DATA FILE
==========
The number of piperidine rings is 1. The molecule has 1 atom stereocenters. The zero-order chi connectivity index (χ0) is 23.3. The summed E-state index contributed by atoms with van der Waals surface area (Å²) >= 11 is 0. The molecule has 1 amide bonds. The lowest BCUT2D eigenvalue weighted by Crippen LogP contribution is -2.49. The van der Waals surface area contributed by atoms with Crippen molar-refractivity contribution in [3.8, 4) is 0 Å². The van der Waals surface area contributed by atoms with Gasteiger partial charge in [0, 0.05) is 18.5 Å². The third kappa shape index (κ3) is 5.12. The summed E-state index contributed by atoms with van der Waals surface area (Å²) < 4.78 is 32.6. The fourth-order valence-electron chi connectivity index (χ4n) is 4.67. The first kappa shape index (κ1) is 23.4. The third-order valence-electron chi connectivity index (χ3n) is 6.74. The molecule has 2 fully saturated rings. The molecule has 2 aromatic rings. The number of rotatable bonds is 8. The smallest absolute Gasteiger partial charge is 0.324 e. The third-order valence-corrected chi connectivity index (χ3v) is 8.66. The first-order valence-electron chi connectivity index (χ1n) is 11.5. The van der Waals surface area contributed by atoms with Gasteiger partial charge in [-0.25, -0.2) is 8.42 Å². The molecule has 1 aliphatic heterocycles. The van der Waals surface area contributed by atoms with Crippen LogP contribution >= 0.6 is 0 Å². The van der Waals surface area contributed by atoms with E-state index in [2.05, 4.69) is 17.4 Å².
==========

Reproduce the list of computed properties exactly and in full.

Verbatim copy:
The number of piperidine rings is 1. The molecule has 1 atom stereocenters. The zero-order chi connectivity index (χ0) is 23.3. The summed E-state index contributed by atoms with van der Waals surface area (Å²) >= 11 is 0. The molecule has 1 amide bonds. The lowest BCUT2D eigenvalue weighted by Crippen LogP contribution is -2.49. The van der Waals surface area contributed by atoms with Crippen molar-refractivity contribution in [3.8, 4) is 0 Å². The van der Waals surface area contributed by atoms with Gasteiger partial charge in [0, 0.05) is 18.5 Å². The third kappa shape index (κ3) is 5.12. The summed E-state index contributed by atoms with van der Waals surface area (Å²) < 4.78 is 32.6. The fourth-order valence-electron chi connectivity index (χ4n) is 4.67. The first kappa shape index (κ1) is 23.4. The third-order valence-electron chi connectivity index (χ3n) is 6.74. The molecule has 2 fully saturated rings. The molecule has 2 aromatic rings. The number of rotatable bonds is 8. The smallest absolute Gasteiger partial charge is 0.324 e. The third-order valence-corrected chi connectivity index (χ3v) is 8.66. The first-order valence-electron chi connectivity index (χ1n) is 11.5. The van der Waals surface area contributed by atoms with Gasteiger partial charge in [-0.25, -0.2) is 8.42 Å². The molecule has 1 aliphatic heterocycles. The van der Waals surface area contributed by atoms with Crippen LogP contribution >= 0.6 is 0 Å². The van der Waals surface area contributed by atoms with E-state index in [2.05, 4.69) is 17.4 Å².